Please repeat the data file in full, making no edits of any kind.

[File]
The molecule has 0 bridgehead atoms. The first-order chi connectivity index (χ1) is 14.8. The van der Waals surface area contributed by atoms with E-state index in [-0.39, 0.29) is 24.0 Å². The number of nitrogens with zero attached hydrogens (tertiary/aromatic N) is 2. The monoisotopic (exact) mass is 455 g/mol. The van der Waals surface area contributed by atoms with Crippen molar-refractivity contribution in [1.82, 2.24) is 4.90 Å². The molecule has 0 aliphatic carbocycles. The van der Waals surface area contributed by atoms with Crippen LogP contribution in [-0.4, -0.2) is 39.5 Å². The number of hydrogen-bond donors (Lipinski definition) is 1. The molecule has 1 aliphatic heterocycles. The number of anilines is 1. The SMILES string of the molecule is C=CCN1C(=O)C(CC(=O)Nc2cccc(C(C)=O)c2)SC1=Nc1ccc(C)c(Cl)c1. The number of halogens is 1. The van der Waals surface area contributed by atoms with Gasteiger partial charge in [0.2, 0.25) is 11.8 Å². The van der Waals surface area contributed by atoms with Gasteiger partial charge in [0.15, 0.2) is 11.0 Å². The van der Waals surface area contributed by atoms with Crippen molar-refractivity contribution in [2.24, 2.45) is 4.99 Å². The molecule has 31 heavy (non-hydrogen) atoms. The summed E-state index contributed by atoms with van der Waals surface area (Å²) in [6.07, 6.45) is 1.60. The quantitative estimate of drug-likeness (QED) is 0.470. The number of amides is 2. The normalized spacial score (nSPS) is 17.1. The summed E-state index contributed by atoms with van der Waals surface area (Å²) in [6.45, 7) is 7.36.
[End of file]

The molecule has 0 bridgehead atoms. The first-order chi connectivity index (χ1) is 14.8. The van der Waals surface area contributed by atoms with E-state index in [-0.39, 0.29) is 24.0 Å². The number of nitrogens with zero attached hydrogens (tertiary/aromatic N) is 2. The monoisotopic (exact) mass is 455 g/mol. The van der Waals surface area contributed by atoms with Crippen molar-refractivity contribution in [1.82, 2.24) is 4.90 Å². The molecule has 0 aliphatic carbocycles. The van der Waals surface area contributed by atoms with Crippen LogP contribution in [-0.4, -0.2) is 39.5 Å². The number of hydrogen-bond donors (Lipinski definition) is 1. The molecule has 1 aliphatic heterocycles. The number of anilines is 1. The SMILES string of the molecule is C=CCN1C(=O)C(CC(=O)Nc2cccc(C(C)=O)c2)SC1=Nc1ccc(C)c(Cl)c1. The number of halogens is 1. The van der Waals surface area contributed by atoms with Gasteiger partial charge in [0.2, 0.25) is 11.8 Å². The van der Waals surface area contributed by atoms with Gasteiger partial charge in [0.15, 0.2) is 11.0 Å². The van der Waals surface area contributed by atoms with Crippen molar-refractivity contribution in [2.24, 2.45) is 4.99 Å². The molecule has 31 heavy (non-hydrogen) atoms. The summed E-state index contributed by atoms with van der Waals surface area (Å²) in [6.07, 6.45) is 1.60. The quantitative estimate of drug-likeness (QED) is 0.470. The number of amides is 2. The normalized spacial score (nSPS) is 17.1. The summed E-state index contributed by atoms with van der Waals surface area (Å²) in [6.45, 7) is 7.36.